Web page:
? air (convergence) ?
circulation cells in each hemisphere
? ? direct ?
thermally indirect Polar Cell thermally
direct Wind is the horizontal movement of air
arising from differences in ? . Very
little wind at the Equator ( ? )
because air is being convected ?
. Little wind at 30ºN and S (Horse Latitudes)
because direction of air movement is down. Winds
always blow from an area of ?
Pressure to ? Pressure. Winds are
affected by the ? Effect. Coriolis
is a consequence of motion on a rotating sphere.
Acts to the ? of direction of motion
in Northern Hemisphere Acts to the ?
of direction of motion in the Southern
Hemisphere Major wind belts of the Earth
surface 0 to 30ºN ? ?
? Southeast Trades
30 to 60ºN/S ? 60 to 90ºN/S
Polar ?
SLIDE 37
33
Series of High and Low pressure centres approx.
every 30º latitude High pressure zones associated
with descending air (divergence) Low pressure
zones associated with rising air (convergence)
Three circulation cells in each hemisphere
Hadley Cell thermally direct Ferrel
Cell thermally indirect Polar
Cell thermally direct Wind is the horizontal
movement of air arising from differences in
pressure. Very little wind at the Equator
(Doldrums) because air is being convected
upward. Little wind at 30ºN and S (Horse
Latitudes) because direction of air movement is
down. Winds always blow from an area of High
Pressure to Low Pressure. Winds are affected by
the Coriolis Effect. Coriolis is a consequence of
motion on a rotating sphere. Acts to the Right
of direction of motion in Northern
Hemisphere Acts to the Left of direction of
motion in the Southern Hemisphere Major wind
belts of the Earth surface 0 to 30ºN Northeast
Trades 0 to 30ºS Southeast Trades
30 to 60ºN/S Westerlies 60 to 90ºN/S
Polar easterlies
34
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35
INTER-TROPICAL CONVERGENCE ZONE (ITCZ)
36
23?º
The most intense heating of the sun, occurring at
the so-called thermal equator, annually moves
between the tropics. On or around June 20th
each year the sun is overhead at 23½ºN, the
Tropic of Cancer. On or around December 20th the
the sun is at overhead at 23½ºS, the Tropic of
Capricorn. These two dates are the solstices.
Twice a year, at the equinoxes, on or around
March 20th and September 20th the overhead sun
crosses the equator. This annual north to south
and back again "shift" of the thermal equator
shifts the belts of planetary winds and pressure
systems to the north and to the south as the year
turns.
37
23½ºN TROPIC of CANCER
June Summer Solstice
0º EQUATOR
September Autumn Equinox
March Spring Equinox
December Winter Solstice
23½ºS TROPIC of CAPRICORN
38
The location of the ITCZ varies throughout the
year The ITCZ over land moves farther north or
south than the ITCZ over the oceans due to the
variation in land temperatures.
ITCZ JANUARY
ITCZ JULY
39
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40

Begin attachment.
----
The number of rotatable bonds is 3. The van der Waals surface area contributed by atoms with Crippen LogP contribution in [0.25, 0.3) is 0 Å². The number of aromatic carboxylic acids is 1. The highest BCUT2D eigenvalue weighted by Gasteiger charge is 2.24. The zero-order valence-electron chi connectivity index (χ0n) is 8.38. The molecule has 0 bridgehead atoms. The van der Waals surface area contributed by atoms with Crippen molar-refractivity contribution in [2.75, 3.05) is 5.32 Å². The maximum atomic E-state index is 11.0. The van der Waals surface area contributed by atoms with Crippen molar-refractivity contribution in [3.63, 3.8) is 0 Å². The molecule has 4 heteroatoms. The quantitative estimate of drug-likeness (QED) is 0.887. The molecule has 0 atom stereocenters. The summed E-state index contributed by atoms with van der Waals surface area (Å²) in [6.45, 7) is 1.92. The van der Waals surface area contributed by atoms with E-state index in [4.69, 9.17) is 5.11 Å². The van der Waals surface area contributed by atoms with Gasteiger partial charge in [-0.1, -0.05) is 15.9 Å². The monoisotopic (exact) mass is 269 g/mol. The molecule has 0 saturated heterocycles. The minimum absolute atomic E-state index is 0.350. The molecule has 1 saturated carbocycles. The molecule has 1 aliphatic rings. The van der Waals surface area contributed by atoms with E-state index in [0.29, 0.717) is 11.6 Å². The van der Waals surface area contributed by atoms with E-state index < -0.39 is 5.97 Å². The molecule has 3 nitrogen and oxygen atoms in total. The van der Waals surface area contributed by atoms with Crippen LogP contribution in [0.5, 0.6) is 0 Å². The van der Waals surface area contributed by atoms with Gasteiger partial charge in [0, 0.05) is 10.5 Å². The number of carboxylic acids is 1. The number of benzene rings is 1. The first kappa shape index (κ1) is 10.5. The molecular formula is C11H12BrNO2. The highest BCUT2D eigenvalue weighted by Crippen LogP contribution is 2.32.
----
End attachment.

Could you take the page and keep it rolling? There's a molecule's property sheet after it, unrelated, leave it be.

The migration of the inter-tropical convergence
zone (ITCZ) in Africa affects seasonal
precipitation patterns across that continent.
41
THE ITCZ AND PRECIPITATION IN SUMMER
South
North
Heaviest rainfall
Occasional rainfall
ITCZ
Moist unstable mT air now reaches far inland,
bringing rain to about 17ºN
GULF OF GUINEA
5ºN
20ºN
15ºN
10ºN
Based on a diagram from Core Themes in
Geography, by Broadley Cunningham
42
THE ITCZ AND PRECIPITATION IN WINTER
North
South
mT air right at the ITCZ is prevented from rising
by stable cT air
ITCZ
Warm land surface makes the mT air unstable. It
rises and rain falls a short way behind the ITCZ
GULF OF GUINEA
5ºN
20ºN
15ºN
10ºN
Based on a diagram from Core Themes in
Geography, by Broadley Cunningham
43
DESERT
dry all year
SAVANNA
dry winter wet summer
RAINFOREST
wet all year
ITCZ moves north in summer
44
  • The further North
  • of the Equator in tropical Africa-
  • the lower the annual rainfall
  • the more the rainfall is concentrated in the
    summer months
  • the more variable the rainfall.

45
GUINEA SAVANNA
SAHEL SAVANNA
DESERT
RAINFOREST
rainfall decreases
seasonality increases
variability increases
46
savanna parkland
47
OCEAN CURRENTS
48
  • 3 forces
  • solar heating
  • surface winds
  • Coriolis effect
  • result in a clockwise circulation of
  • water in the Northern hemisphere and an
    anticlockwise circulation in the Southern
    hemisphere.

This circulation is known as a GYRE.
49
OCEAN CURRENTS IN THE NORTH ATLANTIC
1
NORTH EQUATORIAL CURRENT
90º Pole
2
4
GULF STREAM
5
3
NORTH ATLANTIC DRIFT
3
4
NORTH ATLANTIC DRIFT
6
2
5
LABRADOR CURRENT
1
6
CANARIES CURRENT
0º Equator
50
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52
GLOBAL WARMING
53
The greenhouse effect is the name applied to the
process which causes the surface of the Earth to
be warmer than it would have been in the absence
of an atmosphere. Global warming or the
enhanced greenhouse effect is the name given to
an expected increase in the magnitude of the
greenhouse effect, whereby the surface of the
Earth will amost inevitably become hotter than it
is now.
54
About 70 of the sun's energy is radiated back
into space. But some of the infrared radiation is
trapped by greenhouse gases and warms the
atmosphere,
55
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56
Water vapour accounts for 98 of the natural
Greenhouse effect.
Water vapour has lower radiative forcing
properties than some other atmospheric gases
such as carbon dioxide, methane and nitrous
oxide which are naturally present in the
atmosphere in small quantities.
Since the Industrial Revolution the proportion
of these gases has increased significantly.
57
1 Carbon Dioxide gt fossil fuels, vehicle
emissions, forest clearance 2 Methane gt rice
cultivation, biomass burning, digestive
fermentation, termites, sewage, landfill,
natural gas production 3 CFCs gt aerosol
propellants, refrigerants, foaming agents 4
Nitrous oxide gt nitrogen fertilisers, industrial
pollution
58
CONCENTRATION CHANGES SINCE 1750
Carbon Dioxide 280 ppm 360 ppm (30)
Methane 0.70 ppm 1.80 ppm (145)
Methane c25 x effect of CO2
CFCS (chlorofluorocarbons) recent significant
decrease due to concern about OZONE LAYER
BUT
CFCs c10,000 x effect of CO2
59
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60
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61
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62
C Temperature anomalies from the period
1961-1990